A wealth of discovery built on the Human Genome Project — by the numbers


The 20th anniversary of the publication of the first draft of the human genome1,2 offers an opportunity to track how the project has empowered research into the genetic roots of human disease, changed drug discovery and helped to revise the idea of the gene itself. Here we distil these impacts and trends. We combined several data sets to quantify the different types of genetic element that have been discovered and that generated publications, and how the pattern of discovery and publishing has changed over the years. The results highlight how the Human Genome Project (HGP), with its comprehensive list of protein-coding genes, spurred a new era of elucidating the function of the non-coding portion of the genome and paved the way for therapeutic developments. Crucially, the results track the emergence of a systems-level view of biology alongside the conventional single-gene perspective, as researchers mapped the interactions between cellular building blocks.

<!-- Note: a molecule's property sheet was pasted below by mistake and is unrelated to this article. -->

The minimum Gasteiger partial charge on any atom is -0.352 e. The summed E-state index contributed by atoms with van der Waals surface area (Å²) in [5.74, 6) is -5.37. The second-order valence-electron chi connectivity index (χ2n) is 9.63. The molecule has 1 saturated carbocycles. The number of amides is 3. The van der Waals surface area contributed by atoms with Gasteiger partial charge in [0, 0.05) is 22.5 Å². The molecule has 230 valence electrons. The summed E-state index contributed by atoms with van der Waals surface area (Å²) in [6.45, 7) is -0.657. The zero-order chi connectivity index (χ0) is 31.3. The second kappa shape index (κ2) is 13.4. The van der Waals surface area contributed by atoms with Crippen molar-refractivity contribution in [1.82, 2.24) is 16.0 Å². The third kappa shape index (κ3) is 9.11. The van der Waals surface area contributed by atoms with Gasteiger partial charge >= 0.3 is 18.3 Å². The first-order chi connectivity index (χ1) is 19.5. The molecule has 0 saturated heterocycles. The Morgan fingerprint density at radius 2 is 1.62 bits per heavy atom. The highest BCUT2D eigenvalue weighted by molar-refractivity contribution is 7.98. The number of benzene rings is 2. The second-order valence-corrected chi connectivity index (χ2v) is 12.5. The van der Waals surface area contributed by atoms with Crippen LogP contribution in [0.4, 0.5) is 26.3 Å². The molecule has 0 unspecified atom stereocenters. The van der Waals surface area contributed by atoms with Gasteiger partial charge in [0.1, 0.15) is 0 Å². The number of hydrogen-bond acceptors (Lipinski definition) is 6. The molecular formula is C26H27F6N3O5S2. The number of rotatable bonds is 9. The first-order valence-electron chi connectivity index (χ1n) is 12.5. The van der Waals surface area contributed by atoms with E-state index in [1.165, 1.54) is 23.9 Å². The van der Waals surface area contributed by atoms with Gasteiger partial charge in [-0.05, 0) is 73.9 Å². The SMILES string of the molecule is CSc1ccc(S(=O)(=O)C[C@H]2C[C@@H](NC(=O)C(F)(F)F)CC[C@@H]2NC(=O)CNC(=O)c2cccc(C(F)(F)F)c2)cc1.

Nature 590 212-215
Alexander J. Gates
Alexander J. Gates
Assistant Professor

I am a computational social scientist and network scientist with a passion for uncovering how interconnectedness shapes our lives.